I expected my graduate classes to be like my undergraduate classes – writing papers, revising papers, readings, discussions – just more in-depth and with higher standards. This expectation comes from being a first generation college student with little exposure to the world of graduate school. My expectations were partially met as my program is also focused on professional development and competency. Rather than exclusively diving deeply into and applying theory, my program emphasizes the roles modern libraries are taking and the challenges they face. There is a focus on practicality with just enough theory to think broadly and critically about these. This approach is seen in coursework and readings, but also in program requirements and optional but encouraged internships, called directed fieldwork. There is a required final project called capstone that students spend their last year working on over three quarters, where a student, or team of students, leads and executes a project – it could be an event, digitization project, or field guide, etc (see examples here). Capstone aims to provide students with a deliverable and real-world experience that cannot be gained within a one-quarter class.
All this encouragement of experiential learning is advantageous for those of us who wish to find a job we want after graduation – which I imagine is all students. A job in an institution one wants and in a city or town one would want to work in can be a challenge to land, and my program works to prepare its students for this. The benefits of preparing students for the workplace go beyond helping them find employment. It produces librarians who excel at their jobs and are able to adapt to inevitable changes. It allows students to get a feel for the different settings they may want or may not want to work in.
However, these benefits are complicated my lack of experience. I came into graduate school right after undergraduate school not having had work experience and responsibilities that prepared me for the demands my program makes of students. At times it has been excruciating for me to try and take on these responsibilities before I felt I was competent enough to do them. This, combined with mental health struggles, has put me at a disadvantage. If I had better known and anticipated how much I would need the ability to take on projects and responsibilities, it would have been wiser for me to wait a few years until graduate school and gain more work experience in order to prepare for the skills needed to get the most out of my degree.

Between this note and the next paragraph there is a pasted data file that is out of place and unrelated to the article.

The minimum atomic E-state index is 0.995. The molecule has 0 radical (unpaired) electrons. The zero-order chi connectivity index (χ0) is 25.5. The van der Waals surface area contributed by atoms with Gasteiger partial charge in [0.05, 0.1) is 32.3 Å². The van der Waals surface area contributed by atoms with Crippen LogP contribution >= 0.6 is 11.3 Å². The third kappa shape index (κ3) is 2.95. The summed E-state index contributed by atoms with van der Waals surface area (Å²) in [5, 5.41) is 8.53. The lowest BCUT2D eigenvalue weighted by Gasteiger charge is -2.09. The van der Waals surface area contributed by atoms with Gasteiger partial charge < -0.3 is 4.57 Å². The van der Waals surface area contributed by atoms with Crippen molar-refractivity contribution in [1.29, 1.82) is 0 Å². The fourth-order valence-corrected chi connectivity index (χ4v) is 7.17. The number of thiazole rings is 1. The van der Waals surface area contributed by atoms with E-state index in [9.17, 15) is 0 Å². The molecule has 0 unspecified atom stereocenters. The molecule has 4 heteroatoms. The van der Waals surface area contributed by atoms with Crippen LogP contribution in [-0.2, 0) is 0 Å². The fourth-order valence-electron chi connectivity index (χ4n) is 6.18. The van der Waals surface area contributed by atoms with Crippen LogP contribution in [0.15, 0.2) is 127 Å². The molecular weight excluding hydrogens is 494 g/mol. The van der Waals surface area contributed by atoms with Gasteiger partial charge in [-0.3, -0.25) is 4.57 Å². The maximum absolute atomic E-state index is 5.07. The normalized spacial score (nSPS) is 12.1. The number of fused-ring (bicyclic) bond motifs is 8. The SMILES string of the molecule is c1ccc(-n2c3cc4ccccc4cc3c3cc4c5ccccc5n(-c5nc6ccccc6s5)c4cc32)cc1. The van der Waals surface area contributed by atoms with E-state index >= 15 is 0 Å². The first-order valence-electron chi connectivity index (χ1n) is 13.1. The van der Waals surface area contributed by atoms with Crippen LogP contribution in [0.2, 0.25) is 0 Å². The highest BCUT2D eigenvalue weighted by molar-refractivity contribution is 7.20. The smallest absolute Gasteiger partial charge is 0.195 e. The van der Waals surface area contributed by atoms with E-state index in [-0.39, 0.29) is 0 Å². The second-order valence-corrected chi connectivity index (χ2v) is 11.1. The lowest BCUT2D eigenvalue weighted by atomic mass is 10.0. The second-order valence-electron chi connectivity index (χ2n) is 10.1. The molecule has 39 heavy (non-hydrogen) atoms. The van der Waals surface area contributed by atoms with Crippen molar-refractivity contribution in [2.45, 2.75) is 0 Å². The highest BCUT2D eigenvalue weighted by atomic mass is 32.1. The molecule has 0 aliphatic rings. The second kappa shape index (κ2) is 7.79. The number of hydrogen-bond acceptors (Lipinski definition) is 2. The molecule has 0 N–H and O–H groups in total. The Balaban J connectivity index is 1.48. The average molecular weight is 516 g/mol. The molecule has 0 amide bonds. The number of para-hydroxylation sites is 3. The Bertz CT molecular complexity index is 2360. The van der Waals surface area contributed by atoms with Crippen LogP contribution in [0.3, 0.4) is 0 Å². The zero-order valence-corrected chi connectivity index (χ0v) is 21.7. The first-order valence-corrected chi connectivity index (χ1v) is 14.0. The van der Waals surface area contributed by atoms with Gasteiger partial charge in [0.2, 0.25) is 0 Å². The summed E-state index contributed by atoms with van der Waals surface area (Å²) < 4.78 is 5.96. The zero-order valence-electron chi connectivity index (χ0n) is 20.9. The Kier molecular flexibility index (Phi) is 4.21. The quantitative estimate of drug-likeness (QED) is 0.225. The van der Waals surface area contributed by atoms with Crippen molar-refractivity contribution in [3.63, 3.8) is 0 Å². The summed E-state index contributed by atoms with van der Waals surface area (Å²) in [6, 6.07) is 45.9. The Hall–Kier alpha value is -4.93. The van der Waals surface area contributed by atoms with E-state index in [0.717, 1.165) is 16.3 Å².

Further, my lack of experience has made it more difficult to find and get a job that would provide income while learning skills applicable to the kind of library I want to work in. It is certainly possible to gain the skills needed – like in directed fieldwork or internships – but they tend to be unpaid and it is not sustainable to work part time, do part time unpaid work, and be a full-time student. However, this can be made more manageable by being a part-time student. Despite these challenges, I am still thankful to have the chance to develop the skills I need before entering the workforce as a graduate. Going into the workforce without any experience of the responsibilities and skills needed to be the kind of librarian I want to be would prevent me from serving my community well and rising to the challenges of being a librarian.
Did you go right into your program after undergraduate? What are the pros and cons of doing so? Did you wait or make a career change before starting your MLIS? What are the pros and cons of that path?
Hanna Roseen is a second year residential MLIS student at the University of Washington with an interest in public and school librarianship and archives. You can check out her latest project, a sexuality education bookstagram, here.